This short lesson from logic can save us a bundle of folly and strife. If we all understood it, it could even save the world, since among the biggest threats we face is ideologies gone wild, unalterable and armed to the teeth.
It’s about how people of any faith or belief system get sloppy and over-confident. I’ll start with a few illustrations, simplified to make the pattern obvious:
It’s good to be liberal.
Interesting. How do you define being liberal?
Being liberal is defined as doing good things.
When you’re mindful things go right.
Say more. How can I tell when I’m being mindful?
Easy. By things going right.
Christians are good people.
Sounds useful. What defines a Christian?
Selfishness is bad.
OK. And how can I tell when I’m being selfish?
By whether you’re being bad.
To see what’s really going on here we’ll borrow a distinction between two kinds of statements from logic and philosophy:
News statements (AKA Synthetic): Statements that synthesize (combine) independent ideas to generate new knowledge. For example, “Christians are good,” if Christians are one thing and goodness is another.
Definitional statements (AKA Analytic): Statements that declare a definition, in other words, one idea given two names. For example, “All bachelors are unmarried men.” These statements don’t give you any news about the world, just about how you claim you’ll define things.
Definitional statements can’t really be proven wrong. If you think Joe is a bachelor and then discover he’s married, you don’t say “Wow, so I guess I was wrong. Apparently not all bachelors are unmarried men.” Instead you say “So Joe isn’t a bachelor after all,” since, by definition bachelor and unmarried man are one and the same thing.
Definitional statements are un-debatable. No amount of evidence could ever prove them wrong. Even if you discovered that 1000 bachelor acquaintances are actually married, you’re not going to start wondering whether maybe bachelors are married men after all. You’ll just stop saying those 1000 acquaintances are bachelors.
News statements are debatable. They can be proven wrong by evidence. If Sue believes that all Muslims are terrorists and her sister marries Ali, a Muslim who isn’t a terrorist, Sue faces a choice about how to interpret Ali’s deal. She could decide Ali isn’t really a Muslim or that he really is a terrorist, but more likely she’ll discover that her news statement is just wrong—news to her, not all Muslims are terrorists.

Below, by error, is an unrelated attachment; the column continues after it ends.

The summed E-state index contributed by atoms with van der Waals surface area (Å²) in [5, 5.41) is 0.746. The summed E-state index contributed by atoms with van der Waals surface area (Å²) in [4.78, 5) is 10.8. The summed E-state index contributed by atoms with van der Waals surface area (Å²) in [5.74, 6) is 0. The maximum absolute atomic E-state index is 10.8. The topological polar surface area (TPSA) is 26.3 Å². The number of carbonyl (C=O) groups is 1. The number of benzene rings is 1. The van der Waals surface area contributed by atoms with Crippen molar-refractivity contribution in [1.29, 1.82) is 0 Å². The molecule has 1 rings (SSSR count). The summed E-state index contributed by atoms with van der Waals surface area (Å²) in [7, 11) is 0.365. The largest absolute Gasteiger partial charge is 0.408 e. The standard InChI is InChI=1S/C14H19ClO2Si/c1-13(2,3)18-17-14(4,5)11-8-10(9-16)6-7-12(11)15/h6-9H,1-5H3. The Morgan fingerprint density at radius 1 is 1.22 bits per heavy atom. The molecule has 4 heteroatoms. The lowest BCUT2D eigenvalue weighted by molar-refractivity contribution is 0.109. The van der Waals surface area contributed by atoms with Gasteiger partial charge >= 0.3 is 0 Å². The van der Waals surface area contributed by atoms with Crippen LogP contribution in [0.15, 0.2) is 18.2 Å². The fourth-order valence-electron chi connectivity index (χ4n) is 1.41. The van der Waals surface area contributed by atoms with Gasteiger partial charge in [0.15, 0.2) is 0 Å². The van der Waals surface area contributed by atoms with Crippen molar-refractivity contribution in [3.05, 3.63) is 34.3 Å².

We have a love-hate relationship with both news and definitional statements. We love news statements for the wisdom they might provide about how to live. But we hate the hard work of defining our terms, and we hate that our news statements are debatable, always vulnerable to being proven wrong, the way Sue’s was when she discovered that she’s been living a falsehood—All Muslims aren’t all terrorists after all.
We love the reliability of definitional statements, the way they are beyond debate. They can’t be proven wrong because they’re just definitions: the two terms, bachelors and unmarried men traveling reliably together forever. But analytic statements give you no news about the world, and therefore no wisdom.
Given what we like and don’t like about these two kinds of statements, we tend to try to achieve the best of both worlds through what I’ll call a debate and switch. We claim we’re making news statements for their newsy, though debatable wisdom, but then we’ll switch to treating them as definitional statements, so we don’t have to go to the trouble to define our terms and so they become absolutely beyond debate.
News statement: Being mindful makes things turn out better.
That sounds like wisdom I might could use. So how can I tell whether I’m being mindful?
Definitional statement: You can tell that you were being mindful by things turning out better.
Or on the global stage:
Assad’s news statement: My leadership will prove good for Syria.
Dude, that’s highly debatable. You’re killing your people with chemical weapons. How is that good for Syria?
Assad’s definitional statement: Because by definition, my leadership equals good for Syria.
No one is immune to this debate and switch tendency. For example, I work in a field called “emergence theory.” Emergence is the scientific term for the observed tendency for behavior to change as you move from one science to another. For example, physical and life science operate on different rules, and science’s best guess is that life’s rules somehow emerge from physic’s rules. We make the news statement that mind emerges from matter, and then the burden is on us to define emergence so we know what the hell we’re talking about when we say “life emerges.”
But some emergent scientists convert the news statement into a definitional one:
News statement: Emergence is how life originates out of physics.
Cool, so what exactly is emergence?
Definitional statement: I already told you. It’s the process by which life originates out of physics.
In general, the savvy here comes from keeping the two kinds of statements distinct, and making sure that when people claim they’re giving you news about how to be in the world, they define their terms.
It’s good to be Christian.
It’s good to be mindful.
It’s good to be liberal.
It’s good to be conservative.
It’s bad to be selfish.
It’s bad to be inattentive.
It’s bad to be liberal.
It’s bad to be conservative.
Don’t let folks go circular on these, defining Christian as being good, for example or conservative as being bad. Don’t let the old debate and switch go unnoticed. We should call people on it, ourselves included when we do that ol’ debate and switch.